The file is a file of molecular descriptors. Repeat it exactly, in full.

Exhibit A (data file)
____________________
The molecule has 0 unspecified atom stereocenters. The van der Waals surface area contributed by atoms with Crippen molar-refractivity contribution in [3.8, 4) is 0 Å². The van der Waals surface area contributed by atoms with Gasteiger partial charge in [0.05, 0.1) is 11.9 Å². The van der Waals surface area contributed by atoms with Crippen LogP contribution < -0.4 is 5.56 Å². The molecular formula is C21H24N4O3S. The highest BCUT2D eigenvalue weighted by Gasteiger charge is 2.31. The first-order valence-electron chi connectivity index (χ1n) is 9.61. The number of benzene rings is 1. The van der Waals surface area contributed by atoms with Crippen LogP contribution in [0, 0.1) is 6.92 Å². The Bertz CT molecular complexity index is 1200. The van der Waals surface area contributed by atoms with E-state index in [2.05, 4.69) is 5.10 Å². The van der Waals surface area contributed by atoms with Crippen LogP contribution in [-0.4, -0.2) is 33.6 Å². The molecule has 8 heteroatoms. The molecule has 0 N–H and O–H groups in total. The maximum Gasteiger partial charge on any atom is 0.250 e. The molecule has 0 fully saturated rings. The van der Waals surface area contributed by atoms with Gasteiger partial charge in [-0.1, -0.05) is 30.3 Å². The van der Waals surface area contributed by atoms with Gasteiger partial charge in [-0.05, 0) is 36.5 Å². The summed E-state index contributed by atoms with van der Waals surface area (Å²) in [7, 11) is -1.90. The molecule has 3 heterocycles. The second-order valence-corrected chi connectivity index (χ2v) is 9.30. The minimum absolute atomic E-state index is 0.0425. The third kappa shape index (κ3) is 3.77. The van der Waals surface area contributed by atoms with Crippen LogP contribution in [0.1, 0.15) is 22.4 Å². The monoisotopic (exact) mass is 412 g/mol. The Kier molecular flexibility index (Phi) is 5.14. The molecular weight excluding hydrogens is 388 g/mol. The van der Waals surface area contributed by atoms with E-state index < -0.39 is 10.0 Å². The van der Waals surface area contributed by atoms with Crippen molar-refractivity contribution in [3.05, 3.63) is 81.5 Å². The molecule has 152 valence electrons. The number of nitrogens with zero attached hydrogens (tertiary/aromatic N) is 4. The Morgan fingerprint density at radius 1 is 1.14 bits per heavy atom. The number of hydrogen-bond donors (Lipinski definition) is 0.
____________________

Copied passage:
The molecule has 0 unspecified atom stereocenters. The van der Waals surface area contributed by atoms with Crippen molar-refractivity contribution in [3.8, 4) is 0 Å². The van der Waals surface area contributed by atoms with Gasteiger partial charge in [0.05, 0.1) is 11.9 Å². The van der Waals surface area contributed by atoms with Crippen LogP contribution < -0.4 is 5.56 Å². The molecular formula is C21H24N4O3S. The highest BCUT2D eigenvalue weighted by Gasteiger charge is 2.31. The first-order valence-electron chi connectivity index (χ1n) is 9.61. The number of benzene rings is 1. The van der Waals surface area contributed by atoms with Crippen LogP contribution in [0, 0.1) is 6.92 Å². The Bertz CT molecular complexity index is 1200. The van der Waals surface area contributed by atoms with E-state index in [2.05, 4.69) is 5.10 Å². The van der Waals surface area contributed by atoms with Crippen LogP contribution in [-0.4, -0.2) is 33.6 Å². The molecule has 8 heteroatoms. The molecule has 0 N–H and O–H groups in total. The maximum Gasteiger partial charge on any atom is 0.250 e. The molecule has 0 fully saturated rings. The van der Waals surface area contributed by atoms with Gasteiger partial charge in [-0.1, -0.05) is 30.3 Å². The van der Waals surface area contributed by atoms with Gasteiger partial charge in [-0.05, 0) is 36.5 Å². The summed E-state index contributed by atoms with van der Waals surface area (Å²) in [7, 11) is -1.90. The molecule has 3 heterocycles. The second-order valence-corrected chi connectivity index (χ2v) is 9.30. The minimum absolute atomic E-state index is 0.0425. The third kappa shape index (κ3) is 3.77. The van der Waals surface area contributed by atoms with Crippen LogP contribution in [0.1, 0.15) is 22.4 Å². The monoisotopic (exact) mass is 412 g/mol. The Kier molecular flexibility index (Phi) is 5.14. The molecular weight excluding hydrogens is 388 g/mol. The van der Waals surface area contributed by atoms with E-state index < -0.39 is 10.0 Å². The van der Waals surface area contributed by atoms with Crippen molar-refractivity contribution in [3.05, 3.63) is 81.5 Å². The molecule has 152 valence electrons. The number of nitrogens with zero attached hydrogens (tertiary/aromatic N) is 4. The Morgan fingerprint density at radius 1 is 1.14 bits per heavy atom. The number of hydrogen-bond donors (Lipinski definition) is 0.